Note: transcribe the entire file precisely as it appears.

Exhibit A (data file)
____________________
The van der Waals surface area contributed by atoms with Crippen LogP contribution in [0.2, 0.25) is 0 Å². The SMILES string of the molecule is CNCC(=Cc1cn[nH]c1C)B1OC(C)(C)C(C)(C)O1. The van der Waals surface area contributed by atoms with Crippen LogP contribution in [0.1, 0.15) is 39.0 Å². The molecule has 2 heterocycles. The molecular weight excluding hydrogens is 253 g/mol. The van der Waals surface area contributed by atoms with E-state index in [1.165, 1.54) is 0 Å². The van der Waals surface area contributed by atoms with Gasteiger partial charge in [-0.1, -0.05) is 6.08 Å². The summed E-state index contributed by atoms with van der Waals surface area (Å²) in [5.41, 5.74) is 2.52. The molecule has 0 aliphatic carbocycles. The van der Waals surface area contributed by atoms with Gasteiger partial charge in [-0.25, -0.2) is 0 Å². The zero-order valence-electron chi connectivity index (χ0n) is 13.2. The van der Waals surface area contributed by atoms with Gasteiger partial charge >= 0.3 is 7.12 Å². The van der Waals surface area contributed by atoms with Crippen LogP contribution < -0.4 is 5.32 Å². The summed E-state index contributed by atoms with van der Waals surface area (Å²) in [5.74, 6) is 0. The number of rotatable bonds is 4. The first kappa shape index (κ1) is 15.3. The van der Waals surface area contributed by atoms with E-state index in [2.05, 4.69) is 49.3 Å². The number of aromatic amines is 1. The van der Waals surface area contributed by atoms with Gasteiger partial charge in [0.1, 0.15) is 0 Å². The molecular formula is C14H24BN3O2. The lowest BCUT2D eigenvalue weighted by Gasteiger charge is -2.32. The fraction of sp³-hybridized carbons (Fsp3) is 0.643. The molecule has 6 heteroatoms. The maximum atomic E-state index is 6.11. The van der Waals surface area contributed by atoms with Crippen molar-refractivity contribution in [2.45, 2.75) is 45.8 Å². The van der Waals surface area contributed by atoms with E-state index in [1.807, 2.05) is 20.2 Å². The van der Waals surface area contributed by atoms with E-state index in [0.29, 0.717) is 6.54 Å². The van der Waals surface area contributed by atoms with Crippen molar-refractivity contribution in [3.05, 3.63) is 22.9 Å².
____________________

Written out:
The van der Waals surface area contributed by atoms with Crippen LogP contribution in [0.2, 0.25) is 0 Å². The SMILES string of the molecule is CNCC(=Cc1cn[nH]c1C)B1OC(C)(C)C(C)(C)O1. The van der Waals surface area contributed by atoms with Crippen LogP contribution in [0.1, 0.15) is 39.0 Å². The molecule has 2 heterocycles. The molecular weight excluding hydrogens is 253 g/mol. The van der Waals surface area contributed by atoms with E-state index in [1.165, 1.54) is 0 Å². The van der Waals surface area contributed by atoms with Gasteiger partial charge in [-0.1, -0.05) is 6.08 Å². The summed E-state index contributed by atoms with van der Waals surface area (Å²) in [5.41, 5.74) is 2.52. The molecule has 0 aliphatic carbocycles. The van der Waals surface area contributed by atoms with Gasteiger partial charge in [-0.25, -0.2) is 0 Å². The zero-order valence-electron chi connectivity index (χ0n) is 13.2. The van der Waals surface area contributed by atoms with Gasteiger partial charge >= 0.3 is 7.12 Å². The van der Waals surface area contributed by atoms with Crippen LogP contribution < -0.4 is 5.32 Å². The summed E-state index contributed by atoms with van der Waals surface area (Å²) in [5.74, 6) is 0. The number of rotatable bonds is 4. The first kappa shape index (κ1) is 15.3. The van der Waals surface area contributed by atoms with E-state index in [2.05, 4.69) is 49.3 Å². The number of aromatic amines is 1. The van der Waals surface area contributed by atoms with Gasteiger partial charge in [0.1, 0.15) is 0 Å². The molecular formula is C14H24BN3O2. The lowest BCUT2D eigenvalue weighted by Gasteiger charge is -2.32. The fraction of sp³-hybridized carbons (Fsp3) is 0.643. The molecule has 6 heteroatoms. The maximum atomic E-state index is 6.11. The van der Waals surface area contributed by atoms with Crippen molar-refractivity contribution in [2.45, 2.75) is 45.8 Å². The van der Waals surface area contributed by atoms with E-state index in [1.807, 2.05) is 20.2 Å². The van der Waals surface area contributed by atoms with E-state index in [0.29, 0.717) is 6.54 Å². The van der Waals surface area contributed by atoms with Crippen molar-refractivity contribution in [3.05, 3.63) is 22.9 Å².